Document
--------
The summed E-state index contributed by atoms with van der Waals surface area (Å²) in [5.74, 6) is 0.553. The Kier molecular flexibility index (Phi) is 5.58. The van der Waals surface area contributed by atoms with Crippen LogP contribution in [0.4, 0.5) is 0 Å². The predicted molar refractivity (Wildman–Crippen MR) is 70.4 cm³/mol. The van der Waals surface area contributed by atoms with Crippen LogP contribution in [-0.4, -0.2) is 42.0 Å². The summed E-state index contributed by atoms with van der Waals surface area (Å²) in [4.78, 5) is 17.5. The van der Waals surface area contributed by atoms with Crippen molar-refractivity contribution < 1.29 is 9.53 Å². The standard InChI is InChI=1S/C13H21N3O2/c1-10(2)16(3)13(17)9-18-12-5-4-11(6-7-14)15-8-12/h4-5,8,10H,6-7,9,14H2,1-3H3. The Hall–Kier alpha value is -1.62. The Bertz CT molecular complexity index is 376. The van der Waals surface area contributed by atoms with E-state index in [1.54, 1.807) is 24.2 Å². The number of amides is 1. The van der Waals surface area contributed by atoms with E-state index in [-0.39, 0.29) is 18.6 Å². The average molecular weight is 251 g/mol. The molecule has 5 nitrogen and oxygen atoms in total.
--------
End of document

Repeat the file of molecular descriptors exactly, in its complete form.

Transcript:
The summed E-state index contributed by atoms with van der Waals surface area (Å²) in [5.74, 6) is 0.553. The Kier molecular flexibility index (Phi) is 5.58. The van der Waals surface area contributed by atoms with Crippen LogP contribution in [0.4, 0.5) is 0 Å². The predicted molar refractivity (Wildman–Crippen MR) is 70.4 cm³/mol. The van der Waals surface area contributed by atoms with Crippen LogP contribution in [-0.4, -0.2) is 42.0 Å². The summed E-state index contributed by atoms with van der Waals surface area (Å²) in [4.78, 5) is 17.5. The van der Waals surface area contributed by atoms with Crippen molar-refractivity contribution < 1.29 is 9.53 Å². The standard InChI is InChI=1S/C13H21N3O2/c1-10(2)16(3)13(17)9-18-12-5-4-11(6-7-14)15-8-12/h4-5,8,10H,6-7,9,14H2,1-3H3. The Hall–Kier alpha value is -1.62. The Bertz CT molecular complexity index is 376. The van der Waals surface area contributed by atoms with E-state index in [1.54, 1.807) is 24.2 Å². The number of amides is 1. The van der Waals surface area contributed by atoms with E-state index in [-0.39, 0.29) is 18.6 Å². The average molecular weight is 251 g/mol. The molecule has 5 nitrogen and oxygen atoms in total.